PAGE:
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Providing “Kangaroo care” to save newborns’ lives

Kangaroo care clinic sign.

This way to lifesaving care!

Visit this clinic in Zimbabwe and you might stumble on a quiet sanctuary for mothers and newborns. Its name might sound light-hearted, but Kangaroo care is anything but: this important health practice is saving the lives of premature infants.

Mothers lay with their infants in the Kangaroo care unit.

Mothers enjoy one another’s company, in the relaxing and nurturing environment of this Kangaroo care unit in a Zimbabwe clinic.

According to the World Health Organization (WHO), preterm birth is the world’s leading cause of newborn mortality, and about 20 million low-birth-weight infants are born each year – over 95% of them in developing countries (1). And yet, one simple practice – coined “Kangaroo care” – could save an estimated 450,000 preterm newborns a year.

Taking inspiration from nature for profound effects

Kangaroo care is a technique whereby a premature infant (weighing less than 2 kg and without serious health problems) is held against a mother’s chest using a cloth wrap. This skin-to skin contact is maintained for extended periods of time, both day and night, along with frequent breastfeeding as the infant’s exclusive nutritional source.

Kangaroo care can help stimulate growth and development, prevent infection and potentially even promote mother-baby bonding, simply by meeting a premature baby’s needs for warmth and safety. Most importantly, multiple hospital-based studies have proven that Kangaroo care can reduce mortality rates.

 A mother holds her premature infant to her chest.

A mother holds her sleeping baby against her chest in the Kangaroo Care unit of this Zimbabwe clinic.

At Plan, we are committed to reducing preventable deaths by helping improve Maternal Newborn and Child Health (MNCH) in the countries that need it the most. In Zimbabwe, there were an estimated 24,000 infant deaths in 2013 – and in Canada, just 2,000 (2).

Though simple and cost-effective, the Kangaroo care method is not exclusive to countries with limited healthcare resources: hospitals across Canada and the developed world also encourage integrating Kangaroo care, along with other techniques for improving the overall wellbeing of premature infants.

Knowing that effective care can have huge impact on saving newborns’ lives, Plan Canada is helping provide vital healthcare resources in Zimbabwe. Thanks to our many generous donors and the Government of Canada, hospitals and clinics across the country now have safe, clean and comfortable spaces to support intensive programs like Kangaroo care units – empowering new mothers as they navigate the challenging and sometimes lengthy process of childbirth and recovery.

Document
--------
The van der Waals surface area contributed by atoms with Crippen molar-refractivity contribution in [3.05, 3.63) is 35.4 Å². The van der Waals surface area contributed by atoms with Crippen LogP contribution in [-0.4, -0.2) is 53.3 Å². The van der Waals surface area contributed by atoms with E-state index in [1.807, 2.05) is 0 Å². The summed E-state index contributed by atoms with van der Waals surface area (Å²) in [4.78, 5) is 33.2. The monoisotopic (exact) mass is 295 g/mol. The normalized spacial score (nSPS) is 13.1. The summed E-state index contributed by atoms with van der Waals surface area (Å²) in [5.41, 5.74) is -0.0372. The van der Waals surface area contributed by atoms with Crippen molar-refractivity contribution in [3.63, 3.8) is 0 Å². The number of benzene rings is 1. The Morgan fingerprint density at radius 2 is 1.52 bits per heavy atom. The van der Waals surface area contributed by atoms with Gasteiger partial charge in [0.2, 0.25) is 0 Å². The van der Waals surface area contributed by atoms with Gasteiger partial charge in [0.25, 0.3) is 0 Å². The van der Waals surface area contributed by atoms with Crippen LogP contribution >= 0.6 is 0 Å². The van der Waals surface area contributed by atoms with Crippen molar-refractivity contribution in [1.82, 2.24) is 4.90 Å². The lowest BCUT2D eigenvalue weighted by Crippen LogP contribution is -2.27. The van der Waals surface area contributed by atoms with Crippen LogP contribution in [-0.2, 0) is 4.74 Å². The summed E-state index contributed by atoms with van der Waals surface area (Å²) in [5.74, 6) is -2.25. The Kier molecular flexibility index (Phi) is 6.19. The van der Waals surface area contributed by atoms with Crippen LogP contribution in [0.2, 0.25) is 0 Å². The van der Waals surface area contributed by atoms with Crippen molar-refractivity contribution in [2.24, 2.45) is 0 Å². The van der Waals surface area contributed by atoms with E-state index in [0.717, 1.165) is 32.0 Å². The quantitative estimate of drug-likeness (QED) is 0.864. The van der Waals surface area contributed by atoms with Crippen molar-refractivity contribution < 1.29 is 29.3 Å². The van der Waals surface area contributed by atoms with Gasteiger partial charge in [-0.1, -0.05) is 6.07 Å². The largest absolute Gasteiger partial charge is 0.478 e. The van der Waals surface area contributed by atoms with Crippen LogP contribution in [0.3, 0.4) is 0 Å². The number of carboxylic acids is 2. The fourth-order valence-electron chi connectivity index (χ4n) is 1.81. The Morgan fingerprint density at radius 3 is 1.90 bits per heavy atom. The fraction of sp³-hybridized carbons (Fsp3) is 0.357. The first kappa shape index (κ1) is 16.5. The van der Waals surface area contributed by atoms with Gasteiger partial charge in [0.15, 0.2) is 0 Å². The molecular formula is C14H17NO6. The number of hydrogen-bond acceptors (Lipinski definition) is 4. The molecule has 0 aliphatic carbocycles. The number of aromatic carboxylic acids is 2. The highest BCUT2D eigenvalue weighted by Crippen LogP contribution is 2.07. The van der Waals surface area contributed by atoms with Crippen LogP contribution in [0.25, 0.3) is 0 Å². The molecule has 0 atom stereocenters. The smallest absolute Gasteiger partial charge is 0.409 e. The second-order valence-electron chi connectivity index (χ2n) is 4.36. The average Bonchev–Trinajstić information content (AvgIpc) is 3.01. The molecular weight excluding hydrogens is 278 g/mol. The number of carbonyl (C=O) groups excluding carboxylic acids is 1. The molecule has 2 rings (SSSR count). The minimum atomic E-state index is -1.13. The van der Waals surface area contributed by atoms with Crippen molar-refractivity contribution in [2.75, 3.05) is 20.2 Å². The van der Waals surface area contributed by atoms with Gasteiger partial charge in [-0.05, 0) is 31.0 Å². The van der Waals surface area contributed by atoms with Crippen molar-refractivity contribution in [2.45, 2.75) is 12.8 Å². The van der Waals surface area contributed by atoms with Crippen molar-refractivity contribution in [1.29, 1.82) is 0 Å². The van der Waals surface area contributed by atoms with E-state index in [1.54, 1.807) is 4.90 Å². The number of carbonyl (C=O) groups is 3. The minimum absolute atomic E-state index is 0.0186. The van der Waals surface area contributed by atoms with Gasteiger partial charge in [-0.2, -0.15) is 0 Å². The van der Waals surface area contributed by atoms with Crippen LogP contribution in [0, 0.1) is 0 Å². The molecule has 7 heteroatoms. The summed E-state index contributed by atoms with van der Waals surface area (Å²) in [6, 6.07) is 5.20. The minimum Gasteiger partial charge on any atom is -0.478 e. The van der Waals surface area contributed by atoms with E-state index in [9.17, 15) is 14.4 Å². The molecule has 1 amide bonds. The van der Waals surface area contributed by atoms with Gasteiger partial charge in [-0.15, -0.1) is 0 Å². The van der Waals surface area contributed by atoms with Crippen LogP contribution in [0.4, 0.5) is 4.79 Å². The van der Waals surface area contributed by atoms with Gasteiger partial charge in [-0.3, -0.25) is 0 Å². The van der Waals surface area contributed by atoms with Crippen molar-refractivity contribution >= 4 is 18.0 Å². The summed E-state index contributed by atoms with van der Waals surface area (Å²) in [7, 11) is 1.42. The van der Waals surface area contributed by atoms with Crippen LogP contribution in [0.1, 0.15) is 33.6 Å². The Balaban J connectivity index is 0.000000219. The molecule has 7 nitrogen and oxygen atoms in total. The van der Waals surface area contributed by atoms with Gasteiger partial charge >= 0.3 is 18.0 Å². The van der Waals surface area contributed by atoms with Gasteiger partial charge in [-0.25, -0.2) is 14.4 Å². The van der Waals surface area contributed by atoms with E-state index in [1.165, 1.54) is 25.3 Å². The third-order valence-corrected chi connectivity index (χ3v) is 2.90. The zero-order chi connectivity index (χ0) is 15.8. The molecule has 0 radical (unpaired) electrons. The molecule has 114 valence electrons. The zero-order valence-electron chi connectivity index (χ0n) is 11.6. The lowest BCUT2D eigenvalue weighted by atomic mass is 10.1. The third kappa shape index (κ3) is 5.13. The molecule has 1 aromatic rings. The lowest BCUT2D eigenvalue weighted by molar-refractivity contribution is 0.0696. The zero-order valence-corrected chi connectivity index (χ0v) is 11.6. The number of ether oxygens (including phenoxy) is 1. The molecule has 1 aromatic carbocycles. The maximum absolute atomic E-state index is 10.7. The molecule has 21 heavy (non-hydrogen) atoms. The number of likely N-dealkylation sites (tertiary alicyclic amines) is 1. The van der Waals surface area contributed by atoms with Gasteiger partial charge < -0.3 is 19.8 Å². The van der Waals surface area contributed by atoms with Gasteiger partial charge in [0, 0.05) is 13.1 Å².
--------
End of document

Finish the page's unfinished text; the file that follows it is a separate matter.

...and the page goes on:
A mother smiles as she holds her premature twins to her chest.

This new mother gives double the care and attention to her twins! Though certainly rewarding, Kangaroo care can be a long and exhausting experience for a mother. Having the right tools to support the process – like a proper bed – can make it more comfortable, safer and less stressful, increasing its chance of success.

Help more mothers support their babies

In the developing world, healthcare is limited and many clinics lack adequate equipment to support the needs of labouring mothers and their newborns. But having adjustable beds that are built specifically for obstetrical purposes, along with comfortable linens, curtains for privacy and basic medical supplies can make all the difference.

Additionally, the availability of these resources encourages pregnant women and new mothers to seek help from these clinics and receive skilled care – helping save the lives of more women and children.

Help support new mothers around the world, by giving them the greatest gift of all: the power to give their newborn child the best possible start to life.

Sources: 1) World Health Organization (Programs) 2) World Health Organization (Data)

This project receives financial support from the Government of Canada through Foreign Affairs, Trade and Development (DFATD).